Pacific trade deal is ‘corporate powergrab’, say campaigners, as UK pledges to join
Commenting on the Liz Truss’s announcement today that Britain will seek to accede to the Comprehensive and Progressive Agreement for Trans-Pacific Partnership (known as TPP for short), Nick Dearden, director of Global Justice Now said:
“The Transpacific Partnership is an awful deal which fuelled massive protests in Chile and became so toxic that the US withdrew from it. Like its sister deal TTIP, it is a threat to our public services like the NHS, our food standards and our privacy online. The government can’t kid us that this isn’t a corporate powergrab because unlike the deal they’re negotiating with Trump, the TPP exists already, and we can read the provisions for ourselves.
“We know that there is a corporate court system which can be used to bully governments out of taking public health or environmental action that big business doesn’t like. We know that the ‘right to regulate’ provisions are not worth the paper they are written on. We know it contains one of the most extensive sets of privileges for Big Tech corporations which threaten to undermine our rights online.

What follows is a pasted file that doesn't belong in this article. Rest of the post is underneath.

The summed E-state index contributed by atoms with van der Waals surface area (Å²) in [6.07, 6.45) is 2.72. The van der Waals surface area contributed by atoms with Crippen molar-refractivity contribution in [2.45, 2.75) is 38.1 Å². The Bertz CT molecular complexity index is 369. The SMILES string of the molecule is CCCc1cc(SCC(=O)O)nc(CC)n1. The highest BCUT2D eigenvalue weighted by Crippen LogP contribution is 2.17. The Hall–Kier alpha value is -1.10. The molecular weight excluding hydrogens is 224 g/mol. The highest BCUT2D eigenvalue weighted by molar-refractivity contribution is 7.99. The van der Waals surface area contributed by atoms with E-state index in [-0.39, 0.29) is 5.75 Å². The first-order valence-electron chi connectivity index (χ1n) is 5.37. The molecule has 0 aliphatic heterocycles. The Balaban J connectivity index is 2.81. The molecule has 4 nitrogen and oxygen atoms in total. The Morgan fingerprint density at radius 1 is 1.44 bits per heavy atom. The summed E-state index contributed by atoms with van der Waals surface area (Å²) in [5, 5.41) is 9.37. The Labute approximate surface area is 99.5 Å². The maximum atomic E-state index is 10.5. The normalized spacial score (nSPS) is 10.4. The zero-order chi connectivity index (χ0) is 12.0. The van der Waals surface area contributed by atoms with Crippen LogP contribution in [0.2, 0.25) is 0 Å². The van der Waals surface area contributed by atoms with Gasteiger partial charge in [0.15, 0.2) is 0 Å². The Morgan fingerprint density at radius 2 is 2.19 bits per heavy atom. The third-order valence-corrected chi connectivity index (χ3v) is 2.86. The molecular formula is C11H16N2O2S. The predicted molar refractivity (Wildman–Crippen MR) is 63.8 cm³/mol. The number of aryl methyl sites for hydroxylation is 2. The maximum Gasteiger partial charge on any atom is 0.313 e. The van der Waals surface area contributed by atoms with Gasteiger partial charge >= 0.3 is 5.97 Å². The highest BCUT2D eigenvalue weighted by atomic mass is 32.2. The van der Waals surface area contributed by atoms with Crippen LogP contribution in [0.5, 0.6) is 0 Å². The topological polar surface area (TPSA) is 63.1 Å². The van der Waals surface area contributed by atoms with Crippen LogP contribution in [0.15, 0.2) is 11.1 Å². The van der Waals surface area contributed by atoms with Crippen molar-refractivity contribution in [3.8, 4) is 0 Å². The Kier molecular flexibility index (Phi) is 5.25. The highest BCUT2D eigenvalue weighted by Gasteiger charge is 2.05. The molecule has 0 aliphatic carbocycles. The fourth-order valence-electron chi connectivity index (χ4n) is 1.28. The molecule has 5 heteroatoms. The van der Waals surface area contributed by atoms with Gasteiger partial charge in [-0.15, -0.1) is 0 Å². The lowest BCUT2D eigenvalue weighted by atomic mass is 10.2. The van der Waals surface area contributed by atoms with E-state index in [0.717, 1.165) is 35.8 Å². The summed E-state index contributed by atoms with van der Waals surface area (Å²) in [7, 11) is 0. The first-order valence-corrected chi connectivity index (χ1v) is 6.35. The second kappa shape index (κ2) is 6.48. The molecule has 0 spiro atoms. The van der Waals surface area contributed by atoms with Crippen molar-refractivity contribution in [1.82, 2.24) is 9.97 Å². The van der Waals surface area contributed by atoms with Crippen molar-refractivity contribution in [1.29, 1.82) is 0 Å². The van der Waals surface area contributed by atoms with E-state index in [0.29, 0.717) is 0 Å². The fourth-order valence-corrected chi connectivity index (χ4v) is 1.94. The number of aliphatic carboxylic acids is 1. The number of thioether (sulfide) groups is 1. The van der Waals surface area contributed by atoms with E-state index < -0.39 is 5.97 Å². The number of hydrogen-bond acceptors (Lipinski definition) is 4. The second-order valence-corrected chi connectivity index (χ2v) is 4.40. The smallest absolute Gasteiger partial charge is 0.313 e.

“What will also strike many people as absurd is that the government seems to think an economic deal with countries thousands of miles away can make up for their failure to negotiate a deal with our biggest trading partners only 20 miles away. Nothing could better demonstrate the ideological crusade which this government has embarked on to strip away our protections, rights, and standards.”
Campaigners are particularly concerned that the TPP would:
- Introduce a new corporate court system, allowing corporations from many countries to sue British governments for regulations and laws they dislike, and allowing British corporations to sue other governments in a similar manner
- Undermine food standards by treating food manufactured to lower standards as ‘equivalent’
- Undermine public services, which will be subject to liberalisation disciplines unless specifically opted out, and will contain a ‘ratchet’ clause to expand liberalisation across services
- Includes a digital services chapter which would prevent governments from effectively regulating Big Tech corporations, allowing them to relocate your personal data and keep their source code secret from regulators
- Contain weak and unenforceable ‘right to regulate’ provisions
- Cover rules to give Big Pharma corporations greater powers to dictate the price of drugs they produce. Although currently suspended, these rules could be re-activated at a future time.
A full background briefing on the TPP is available here:
Image: Liz Truss making the announcement in the House of Commons today. Credit: Parliament.TV